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Notice of Appeal Perils: Further Proof that You Should Ignore Appellate Rule 3(c)(2)

Ignore that Rule of Appellate Procedure!  How often do you hear me say that?  I would wager not often, but the Court of Appeals’ recent opinion in Magazian v. Creagh precipitates a friendly warning to take a figurative red pen and strike out a portion of Appellate Rule 3.

Magazian involved a plaintiff’s attempt to “renew” a foreign judgment issued in 2001.  The trial court granted summary judgment to the defendant, and the plaintiff appealed.

The Court of Appeals identified two problems with the Magazian plaintiff’s appeal.  First, the 2001 foreign judgment was not part of the record on appeal.  As we have previously noted [here, here, &  here], an appellant that fails to include a necessary document in the record on appeal risks having its appeal dismissed.  Occasionally, appellate judges will instruct counsel to supplement the appellate record, but they have no duty to do so and, more often than not, will simply dismiss the appeal for the record deficiency.

Second, the Magazian court held that the notice of appeal was not timely filed. The trial court’s judgment was entered (i.e., filed) on Friday, September 20, 2013.  N.C. R. Civ. P. 58 requires the judgment be served within three days of entry of the judgment with a certificate of service.  Here, there was no evidence that the defendant or the court ever served the judgment on the plaintiff as required by the Appellate Rules or the Rules of Civil Procedure.  Instead, the plaintiff first received notice that a judgment had been entered on Wednesday, September 25, 2013, when an unidentified person emailed the plaintiff a copy of the judgment.  Thereafter, the plaintiff filed a notice of appeal on October 25, 2013—30 days after the plaintiff was emailed a copy of the judgment.

As you may know, the Rules of Appellate Procedure do not allow service of a judgment by email.  Email service is allowed only when a document is filed electronically via the appellate courts’ e-filing website.  N.C.R. App. P. 26(c).  As a judgment is filed in the trial court, the email service provision of Appellate Rule 26(c) does not apply.  Moreover, the Magazian court acknowledged that “[e]mail is not a valid method of service” under the Rules of Civil Procedure, either.  Therefore, proper service of the judgment on the plaintiff was never made.

So, when is a notice of appeal due if the judgment to be appealed is never properly served?  You might think such a notice is essentially “timely no matter what.”  But such a rule would allow for an indefinite delay, even if the parties have “actual notice” that the judgment was entered.  The Court of Appeals has repeatedly rejected such a result as being contrary to the purpose of N.C. R. Civ. P. 58, and instead only requires “fair notice” that a judgment has been entered to start the notice of appeal clock.  See, e.g., Huebner v. Triangle Research Collaborative, 193 N.C. App. 420, 667 S.E.2d 309 (2008) (an appellant with actual notice cannot wait three years to file a notice of appeal).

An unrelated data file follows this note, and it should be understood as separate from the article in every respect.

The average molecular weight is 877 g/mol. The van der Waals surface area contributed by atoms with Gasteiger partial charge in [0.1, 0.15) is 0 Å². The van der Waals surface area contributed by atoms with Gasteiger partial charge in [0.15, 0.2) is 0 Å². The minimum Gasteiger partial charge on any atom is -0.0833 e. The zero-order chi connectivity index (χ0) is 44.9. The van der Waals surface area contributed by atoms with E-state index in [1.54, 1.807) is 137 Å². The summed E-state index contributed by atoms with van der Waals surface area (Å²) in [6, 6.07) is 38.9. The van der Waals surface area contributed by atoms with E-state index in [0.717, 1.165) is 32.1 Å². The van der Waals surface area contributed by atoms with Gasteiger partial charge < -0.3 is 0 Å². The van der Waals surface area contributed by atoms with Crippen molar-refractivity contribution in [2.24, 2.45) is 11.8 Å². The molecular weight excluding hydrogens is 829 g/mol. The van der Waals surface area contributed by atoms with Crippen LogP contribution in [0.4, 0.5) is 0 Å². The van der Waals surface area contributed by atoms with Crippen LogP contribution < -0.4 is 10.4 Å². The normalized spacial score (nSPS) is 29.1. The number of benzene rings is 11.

The Court of Appeals took this logic further in last year’s Manone v. Coffee decision, holding that “when a party receives actual notice of the entry and content of a judgment . . . the service requirements of Rule 3(c) . . . are not applicable.”  The result in Manone was particularly pernicious—even though someone in the appellant’s firm picked the judgment up from the courthouse within three days of entry of judgment, appellant’s counsel did not actually receive the judgment until four days after it was entered.  Appellant’s counsel filed notice of appeal more than 30 days after the judgment was entered, apparently believing that it could rely on the alternative 30-day clock contained in Appellate Rule 3(c)(2).  N.C. R. App. P. 3(c)(2) (notice of appeal is due within 30 days “after service upon the party of a copy of the judgment if service was not made within that three day period” prescribed by N.C. R. Civ. P. 58).

We blogged about Manone at the time of its release, warning practitioners that Manone could be a ticking bomb for appellate practitioners who sought to rely on Appellate Rule 3(c)(2). See also Kennedy v. Ramirez (N.C. Ct. App. 2012) (finding appeal untimely because “once plaintiff received actual notice of the 1 June 2012 order, “the portion of Rule 3(c) requiring service pursuant to Rule 58 was not applicable to her.”) This was particularly true because “actual notice,” as defined by Manone, is not “actual notice” to the attorney who has entered an appearance in the case.  Instead, “actual notice” occurs whenever anyone in the attorney’s firm (i.e., another attorney, paralegal, secretary, receptionist, or other support personnel) becomes aware that the judgment has been entered.  It makes no difference if the attorney assigned to the case does not have actual notice.

Magazian applied Manone’s “actual notice” precedent to hold that the September 20, 2013 judgment was functionally served by email on Wednesday, September 25, 2013, which meant that the appeal clock started ticking.

Several blog readers have already noted there are only 30 days in September, and that the appellant did not receive the email until five days after the judgment was entered.  So why wasn’t the Magazian appellant’s notice of appeal—filed October 25, 2013 —timely under N.C. R. App. 3(c)(2)?

Well, the Magazian court extended Manone by holding that the three-day “service” period of Appellate Rule 3(c)(2) applies when an attorney only receives “actual notice” of the judgment, and when counting the three days, the Court excludes weekends and court holidays.  Because two of the five days between entry of the judgment and actual notice of the judgment fell over the weekend, the Magazian court determined that actual notice was received within three business days of the entry of the judgment, and Rule 3(c)(2) did not apply.

The Court’s decision in Magazian, like Manone, adds an additional layer of complication to Civil Procedure Rule 58 and Appellate Rule 3 that the drafters likely never intended.  A look at the history of the Rules suggests as much.

Over twenty years ago, a prior iteration of N.C. R. Civ. P. 58, in conjunction with Appellate Rule 3, required that notice of appeal be filed within 30 days of the trial court’s rendering or announcement of a judgment.  Because when a judgment is “rendered” is not always clear-cut, the appealing parties and the courts often found it difficult to determine exactly when a notice of appeal was required to be filed.  In 1993, Rule 58 was amended to provide that a notice of appeal deadline does not begin to run 1) until 30 days after the trial court’s filing of a signed, written order, and 2) only if the judgment is served with proof of service in accordance with Rule 5 within three days of the filing of the judgment.  Rule 58 further states that when its service requirements are not met, the deadline for post-judgment motions under Rule 50, 52, and 59 are tolled “for the duration of any period of noncompliance with this service requirement.”  Because these amendments were intended to simplify the process for calculating the notice of appeal deadline, it seems reasonable to require a non-appealing party to comply with Rule 58’s service requirements if it wants the opposing party’s 30-day window for appealing to begin to run.